* New Ukraine worries cause DAX to underperform
* FTSEurofirst 300 closes up 0.3 pct at 1,343.27 points
* Alstom surges on GE bid speculation
* Euro STOXX 50 rises 0.4 pct to 3,189.81 points
By Sudip Kar-Gupta
LONDON, April 24 European stock markets rose on
Thursday, as signs of a resurgence in corporate takeover
activity offset lingering worries over Ukraine.
The pan-European FTSEurofirst 300 index, which hit
a near 6-year high of 1,355.29 points earlier this month, closed
up 0.3 percent at 1,343.27 points.
The euro zone's blue-chip Euro STOXX 50 index
also rose 0.4 percent to 3,189.81 points.
High corporate cash piles and a slow improvement in the
economic outlook for Europe are encouraging companies to start
looking again at merger and acquisition opportunities.
On Thursday, shares in Alstom rose 10.9 percent
after Bloomberg News reported that General Electric was
in talks to buy the struggling French turbine and train maker.
Le Figaro newspaper said GE was only interested in Alstom's
energy assets while Alstom itself said it had not been informed
of any potential public tender offer.
Scania also jumped 8.6 percent, after its
fourth-largest shareholder said it would accept Volkswagen's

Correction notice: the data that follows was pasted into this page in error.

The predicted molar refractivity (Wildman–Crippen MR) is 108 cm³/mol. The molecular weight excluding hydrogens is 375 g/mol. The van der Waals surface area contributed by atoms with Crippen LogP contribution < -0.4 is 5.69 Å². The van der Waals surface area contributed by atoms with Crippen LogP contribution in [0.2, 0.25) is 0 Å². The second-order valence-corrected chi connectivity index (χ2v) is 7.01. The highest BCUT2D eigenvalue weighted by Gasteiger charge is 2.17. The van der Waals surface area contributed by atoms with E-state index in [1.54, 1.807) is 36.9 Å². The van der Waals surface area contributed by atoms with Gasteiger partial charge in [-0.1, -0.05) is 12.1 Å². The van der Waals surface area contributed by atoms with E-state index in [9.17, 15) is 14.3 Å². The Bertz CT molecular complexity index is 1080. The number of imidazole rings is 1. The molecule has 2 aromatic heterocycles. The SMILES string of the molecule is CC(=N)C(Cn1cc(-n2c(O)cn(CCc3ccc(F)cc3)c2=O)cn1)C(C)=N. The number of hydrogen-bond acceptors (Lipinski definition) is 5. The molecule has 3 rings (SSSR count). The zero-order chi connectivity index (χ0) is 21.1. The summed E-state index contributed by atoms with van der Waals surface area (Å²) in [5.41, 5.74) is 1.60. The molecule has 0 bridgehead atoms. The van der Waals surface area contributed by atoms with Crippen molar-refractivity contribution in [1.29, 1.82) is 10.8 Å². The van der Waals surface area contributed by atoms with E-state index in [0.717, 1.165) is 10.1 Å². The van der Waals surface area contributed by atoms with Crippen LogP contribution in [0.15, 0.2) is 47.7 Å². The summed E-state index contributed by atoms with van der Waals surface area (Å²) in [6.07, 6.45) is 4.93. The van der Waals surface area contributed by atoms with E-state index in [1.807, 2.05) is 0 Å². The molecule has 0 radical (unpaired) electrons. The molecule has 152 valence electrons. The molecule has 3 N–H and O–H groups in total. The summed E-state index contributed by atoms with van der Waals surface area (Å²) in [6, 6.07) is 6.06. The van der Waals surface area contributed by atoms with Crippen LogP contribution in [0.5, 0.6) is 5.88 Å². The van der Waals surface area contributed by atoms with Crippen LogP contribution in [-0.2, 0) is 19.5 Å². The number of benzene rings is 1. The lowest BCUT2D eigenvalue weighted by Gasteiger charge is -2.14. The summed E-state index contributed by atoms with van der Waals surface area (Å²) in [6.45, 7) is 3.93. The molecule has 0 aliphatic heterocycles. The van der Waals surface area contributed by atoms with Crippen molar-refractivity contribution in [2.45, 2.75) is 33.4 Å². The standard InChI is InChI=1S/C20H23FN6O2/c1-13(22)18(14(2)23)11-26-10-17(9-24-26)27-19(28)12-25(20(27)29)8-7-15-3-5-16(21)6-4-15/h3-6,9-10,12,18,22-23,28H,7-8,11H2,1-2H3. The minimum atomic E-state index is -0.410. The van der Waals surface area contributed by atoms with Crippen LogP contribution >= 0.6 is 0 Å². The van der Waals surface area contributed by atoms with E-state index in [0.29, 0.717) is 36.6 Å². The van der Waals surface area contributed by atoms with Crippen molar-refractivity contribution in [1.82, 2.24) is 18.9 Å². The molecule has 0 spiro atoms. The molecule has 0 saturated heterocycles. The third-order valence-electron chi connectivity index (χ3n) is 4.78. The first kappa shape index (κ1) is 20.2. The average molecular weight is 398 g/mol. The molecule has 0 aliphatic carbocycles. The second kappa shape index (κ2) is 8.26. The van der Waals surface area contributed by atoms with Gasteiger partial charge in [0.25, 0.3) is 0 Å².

takeover offer for the truck maker, improving
prospects for the bid to go through despite strong opposition.
"The merger and acquisition activity we have been seeing is
supportive and confirms our view that there is more value left
in the European equity market," said Andrew Arbuthnott, head of
European large cap equity at Pioneer Investments.
However, Germany's DAX equity index, which hit a
record high of 9,794.05 points in January, underperformed gains
elsewhere in Europe by closing up only 0.1 percent at 9,548.68
Austria's ATX equity index also underperformed by
falling 0.2 percent, and traders attributed this to signs of
escalating tensions in Ukraine, since German and Austrian
companies are among the most exposed in Europe to Russia and
Both indexes lost ground after Russian Defence Minister
Sergei Shoigu was quoted by the Interfax news agency as saying
that Russia had started military drills near the Ukrainian
border on Thursday, in response to operations by Ukrainian
forces against pro-Russian separatists and NATO exercises in
However, Andreas Clenow, hedge fund trader and principal at
ACIES Asset Management, said he saw Ukraine's troubles prompting
short-term pullbacks rather than a more prolonged setback. "When
the market gets scared - I'm a buyer," said Clenow.
Europe bourses in 2014: link.reuters.com/pap87v
Asset performance in 2014: link.reuters.com/gap87v
Today's European research round-up
(Editing by Susan Fenton/Ruth Pitchford)